All posts by Chris Krycho

Chris is a husband and dad; theologian, composer, poet, and essayist; software developer; runner and triathlete; podcaster; and all-around nerd.

The Rhythms of Family Worship

Any program for recovering the vitality of the Church—whether the Benedict Option or some other—must have as one of its goals that ministers work “to equip his people for works of service, so that the body of Christ may be...

/ April 27, 2017
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32 Theses (and several more words) on Podcasting

Alan Jacobs has not been shy about his dislike of podcasts—but recently posted an apology, along with a comment and a request. The comment: I like podcasts that are professionally edited, scripted, festooned with appropriate music, crafted into some kind...

/ August 9, 2016
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Misreading Tolkien and Misreading Scripture: Responding to O’Keefe and Reno

I am reading John J. O’Keefe and R. R. Reno’s Sanctified Vision for the independent study on hermeneutics and theological method I am doing this summer. I have found the book fairly helpful overall, and think the authors are right...

/ July 25, 2016

Speak the Truth in Beauty: A review of ‘Echoes of Eden’

Rants about the state of evangelical art are a dime a dozen—exceeded in number perhaps only by the kinds of art-as-tract material they critique. Sadly, many of those critiques are justified (even if the ranting tone may not be). Many...

/ February 11, 2015

Noah: A Theological-Aesthetic Rorschach Test

Last week saw the premiere of Darren Aronofsky’s Noah, and with it a (predictable) storm of controversy from the evangelical community. Reviews have ranged from predictably critical to outright disdain to hostile readings, and from strongly (though not unreservedly) positive...

/ April 8, 2014

God Become Man: Toward a Richer Theology of the Incarnation

For He was made man that we might be made God; and He manifested Himself by a body that we might receive the idea of the unseen Father; and He endured the insolence of men that we might inherit immortality. —St....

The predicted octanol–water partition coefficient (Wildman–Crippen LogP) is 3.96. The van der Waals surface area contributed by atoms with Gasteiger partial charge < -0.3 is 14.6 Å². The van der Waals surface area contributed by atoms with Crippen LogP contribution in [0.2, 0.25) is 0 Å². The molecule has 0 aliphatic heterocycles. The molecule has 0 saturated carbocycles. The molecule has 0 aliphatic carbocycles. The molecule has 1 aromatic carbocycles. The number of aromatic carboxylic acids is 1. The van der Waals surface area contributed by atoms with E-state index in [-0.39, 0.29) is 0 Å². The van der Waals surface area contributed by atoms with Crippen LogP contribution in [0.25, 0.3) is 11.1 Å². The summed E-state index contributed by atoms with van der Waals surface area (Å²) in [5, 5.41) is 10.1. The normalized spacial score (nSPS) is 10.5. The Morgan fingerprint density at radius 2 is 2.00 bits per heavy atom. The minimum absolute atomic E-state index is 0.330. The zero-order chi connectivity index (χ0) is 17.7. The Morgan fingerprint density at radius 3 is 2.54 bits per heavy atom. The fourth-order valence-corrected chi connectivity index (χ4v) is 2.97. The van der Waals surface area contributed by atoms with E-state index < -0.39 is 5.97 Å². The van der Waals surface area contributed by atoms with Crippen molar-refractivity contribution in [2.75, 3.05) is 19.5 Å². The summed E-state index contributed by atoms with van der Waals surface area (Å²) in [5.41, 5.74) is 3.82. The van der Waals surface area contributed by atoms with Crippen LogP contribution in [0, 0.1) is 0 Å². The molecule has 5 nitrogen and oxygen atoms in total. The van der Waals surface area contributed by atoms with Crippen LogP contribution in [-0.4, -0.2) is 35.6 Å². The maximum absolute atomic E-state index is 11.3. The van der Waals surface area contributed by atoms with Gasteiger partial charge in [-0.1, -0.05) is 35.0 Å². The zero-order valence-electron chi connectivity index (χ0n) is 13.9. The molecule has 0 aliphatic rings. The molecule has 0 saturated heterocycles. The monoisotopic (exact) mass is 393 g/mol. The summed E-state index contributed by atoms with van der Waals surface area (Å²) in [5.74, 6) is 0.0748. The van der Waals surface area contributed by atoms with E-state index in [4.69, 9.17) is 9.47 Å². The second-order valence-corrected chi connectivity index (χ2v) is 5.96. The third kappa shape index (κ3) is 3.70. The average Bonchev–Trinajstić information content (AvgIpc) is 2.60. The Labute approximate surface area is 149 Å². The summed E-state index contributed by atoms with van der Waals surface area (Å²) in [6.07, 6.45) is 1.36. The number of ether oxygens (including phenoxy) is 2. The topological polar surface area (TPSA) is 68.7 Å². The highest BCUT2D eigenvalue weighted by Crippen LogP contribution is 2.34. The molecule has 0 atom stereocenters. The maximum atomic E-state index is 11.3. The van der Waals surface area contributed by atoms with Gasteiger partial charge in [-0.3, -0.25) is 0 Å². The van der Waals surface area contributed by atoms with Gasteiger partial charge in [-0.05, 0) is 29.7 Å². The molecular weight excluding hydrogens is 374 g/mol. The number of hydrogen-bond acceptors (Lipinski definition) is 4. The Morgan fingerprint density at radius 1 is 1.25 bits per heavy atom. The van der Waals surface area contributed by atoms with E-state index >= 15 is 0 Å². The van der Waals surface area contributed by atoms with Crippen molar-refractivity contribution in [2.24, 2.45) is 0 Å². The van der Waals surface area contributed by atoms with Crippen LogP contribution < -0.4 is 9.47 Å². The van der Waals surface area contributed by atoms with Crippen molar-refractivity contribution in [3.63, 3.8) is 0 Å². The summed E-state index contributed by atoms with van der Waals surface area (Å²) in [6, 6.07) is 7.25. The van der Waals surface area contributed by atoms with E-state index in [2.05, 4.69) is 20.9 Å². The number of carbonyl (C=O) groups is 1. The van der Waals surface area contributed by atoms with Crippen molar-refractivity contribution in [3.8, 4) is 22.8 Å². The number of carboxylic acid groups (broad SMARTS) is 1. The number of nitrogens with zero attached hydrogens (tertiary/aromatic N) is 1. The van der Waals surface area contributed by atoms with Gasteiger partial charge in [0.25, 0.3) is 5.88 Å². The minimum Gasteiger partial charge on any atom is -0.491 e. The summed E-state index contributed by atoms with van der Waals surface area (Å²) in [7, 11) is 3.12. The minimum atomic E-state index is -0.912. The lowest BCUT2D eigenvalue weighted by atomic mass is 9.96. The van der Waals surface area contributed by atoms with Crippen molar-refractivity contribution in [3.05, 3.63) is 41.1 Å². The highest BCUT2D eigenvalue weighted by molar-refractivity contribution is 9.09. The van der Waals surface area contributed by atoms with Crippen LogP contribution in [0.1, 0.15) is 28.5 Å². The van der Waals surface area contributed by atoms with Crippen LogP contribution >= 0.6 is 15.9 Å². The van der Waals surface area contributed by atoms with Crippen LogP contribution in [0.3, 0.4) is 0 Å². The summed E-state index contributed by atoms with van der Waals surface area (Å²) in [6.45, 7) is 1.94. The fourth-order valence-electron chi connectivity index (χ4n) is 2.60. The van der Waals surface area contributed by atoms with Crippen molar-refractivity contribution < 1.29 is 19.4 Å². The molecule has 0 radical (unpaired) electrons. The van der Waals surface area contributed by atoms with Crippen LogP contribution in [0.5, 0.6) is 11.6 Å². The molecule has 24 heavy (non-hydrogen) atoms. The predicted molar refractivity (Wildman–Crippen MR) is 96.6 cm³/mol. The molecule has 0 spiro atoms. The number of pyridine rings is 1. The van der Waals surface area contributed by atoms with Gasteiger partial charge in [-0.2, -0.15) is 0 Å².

/ March 25, 2014

A distant, glorious echo: Tolkien and typology

In his foreword to the second edition of The Lord of the Rings, Tolkien boldy declares his dislike of allegory and notes that, whatever critics and readers have suggested, the novel is most certainly not an allegory. Nonetheless, Christian readers...

/ February 21, 2013

Jackson and Tolkien: Hollywood’s Infatuation With Angst

Matt’s piece on The Lord of the Rings a few weeks ago nicely summed up one of the major ways in which Peter Jackson’s view of the world diverges from Tolkien’s: its profoundly different moral vision. But Jackson’s storytelling sense...

/ February 14, 2013

With a grin: rejecting the victim’s stance

One of the great follies of our day is that every group’s story has become a tragedy. Our society has increasingly embraced a discourse of victimization, in which every subculture tends to define itself in terms of grievances created by...

/ October 10, 2012

Only One Center: Reorienting Evangelical Theology on Christ

If evangelicals have a singular strength, it is a willingness to disagree over secondary issues while agreeing on the centrality of the gospel, inerrancy, and conversionism. This has given us enormous flexibility to cooperate on missions, charity, social justice, and...

/ August 21, 2012